A bid to eradicate bovine tuberculosis in Hawke's Bay will see $20 million committed to possum control in the region over the next five years.
Hawke's Bay farmers and hunters have since 2019 been struggling with bovine tuberculosis's spread. As at February, 15 herds were infected.
Operational Solutions for Primary Industries (Ospri) works to control the spread of the disease, which is mainly transmitted by possums.
Ospri says what it is doing is working. Between August and October it completed aerial operations covering about 30,000 hectares including in Waipunga near the Napier Taupō Road, Waikoau, Willowflat and Poronui-Ripia.
Hawke's Bay Farmer Nick Dawson said bovine TB had taken Hawke's Bay farmers by surprise, especially the speed that it spread.
He felt that "maybe we got a bit complacent", after being TB free for so long and farming systems weren't in place to stop what had previously been seen as a "old fashioned disease".
"When it hit, it hit hard and it hit farmers very hard."
1080 is used by Ospri in its aerial work, as it is the most effective way of reducing possum numbers. Other Ospri operations include, buffering work to protect farms, treatment of source areas and ground control.
The only way to eradicate TB in some areas is with 1080, because "the terrain is so horrendously rugged and know one understands, how rugged it is," Dawson said.
Ospri says over 355,000 hectares have been "controlled" in Hawke's Bay since the TB outbreak response kicked off in October of 2019.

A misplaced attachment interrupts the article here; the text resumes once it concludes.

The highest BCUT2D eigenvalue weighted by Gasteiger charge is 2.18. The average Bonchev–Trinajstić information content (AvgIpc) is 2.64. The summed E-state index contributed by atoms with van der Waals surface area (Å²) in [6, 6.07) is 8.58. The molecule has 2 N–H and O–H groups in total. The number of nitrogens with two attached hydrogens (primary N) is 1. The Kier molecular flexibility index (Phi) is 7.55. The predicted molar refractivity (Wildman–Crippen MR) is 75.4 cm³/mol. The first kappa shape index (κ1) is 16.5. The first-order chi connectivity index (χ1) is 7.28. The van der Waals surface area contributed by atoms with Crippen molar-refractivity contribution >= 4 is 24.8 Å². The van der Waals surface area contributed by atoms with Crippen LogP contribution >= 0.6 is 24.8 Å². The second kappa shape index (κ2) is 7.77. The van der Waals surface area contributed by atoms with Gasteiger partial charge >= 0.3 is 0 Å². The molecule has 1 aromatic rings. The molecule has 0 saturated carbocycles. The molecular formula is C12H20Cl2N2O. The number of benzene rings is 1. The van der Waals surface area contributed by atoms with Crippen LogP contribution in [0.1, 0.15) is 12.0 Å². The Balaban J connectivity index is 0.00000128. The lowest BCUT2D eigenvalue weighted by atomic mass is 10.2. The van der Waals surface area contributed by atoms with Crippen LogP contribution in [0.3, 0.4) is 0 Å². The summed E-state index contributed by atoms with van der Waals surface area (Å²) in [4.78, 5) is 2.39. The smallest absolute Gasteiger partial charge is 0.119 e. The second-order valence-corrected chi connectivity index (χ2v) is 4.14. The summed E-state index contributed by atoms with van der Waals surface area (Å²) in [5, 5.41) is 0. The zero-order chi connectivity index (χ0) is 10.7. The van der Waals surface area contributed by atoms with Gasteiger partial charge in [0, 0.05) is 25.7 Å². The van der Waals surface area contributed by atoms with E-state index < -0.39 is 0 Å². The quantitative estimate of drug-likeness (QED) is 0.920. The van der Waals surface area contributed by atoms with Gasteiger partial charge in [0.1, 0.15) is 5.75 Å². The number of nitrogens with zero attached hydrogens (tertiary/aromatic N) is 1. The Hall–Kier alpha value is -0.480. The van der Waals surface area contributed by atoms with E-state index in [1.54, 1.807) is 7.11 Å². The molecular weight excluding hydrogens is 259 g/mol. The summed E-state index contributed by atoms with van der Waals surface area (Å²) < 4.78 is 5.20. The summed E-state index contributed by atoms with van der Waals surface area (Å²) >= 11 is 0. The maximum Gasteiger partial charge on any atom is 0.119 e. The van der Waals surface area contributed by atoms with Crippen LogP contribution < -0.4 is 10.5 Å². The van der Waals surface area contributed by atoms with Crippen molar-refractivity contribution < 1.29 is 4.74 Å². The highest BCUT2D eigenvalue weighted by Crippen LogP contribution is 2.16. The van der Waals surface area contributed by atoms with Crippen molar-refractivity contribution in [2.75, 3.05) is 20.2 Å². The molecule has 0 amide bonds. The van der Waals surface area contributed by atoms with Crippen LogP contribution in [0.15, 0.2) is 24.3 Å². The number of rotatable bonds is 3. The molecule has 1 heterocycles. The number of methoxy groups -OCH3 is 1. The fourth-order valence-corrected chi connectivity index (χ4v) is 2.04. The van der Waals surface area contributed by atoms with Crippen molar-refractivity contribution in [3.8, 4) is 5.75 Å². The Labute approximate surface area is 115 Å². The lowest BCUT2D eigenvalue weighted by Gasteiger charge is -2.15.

The aim is to lower the possum population to a level by 2026 where it can be maintained long enough to break the disease cycle.
Ospri's Disease Control GM Simon Andrew said in other areas over New Zealand, maintaining a low possum population had been successful.
"We have seen as much as a 98 per cent reduction in possum populations."
"Once we have targeted the source of infection, we fully expect the number of infected herds to fall over time."
Ospri's biggest issue in the past has been its relationship with local farmers, but it says that has changed.
"We are now in a better position to engage with the community and have improved our regular communication with farmers."
Dawson said forging and maintaining those relationships was key.
"If you don't get access to land, you're not going to be able to eradicate anything and TB will harbour again."
The $20 million committed to eradicating TB from cattle and deer herds also includes treating the areas that are sources of infection.
"Our possum control work will not only allow the bush to regenerate and enhance biodiversity throughout Hawke's Bay, but it will also contribute to protecting an important source of kai for hunters and the local community," Andrew said.
Ospri is a partnership between primary industries and government.
It is the management agency for the National Bovine Tuberculosis Pest Management Plan, and manages the national animal identification and traceability system. It is a not-for-profit company overseen by a Board of Directors and receives money from shareholders and investors to run pest reduction programmes.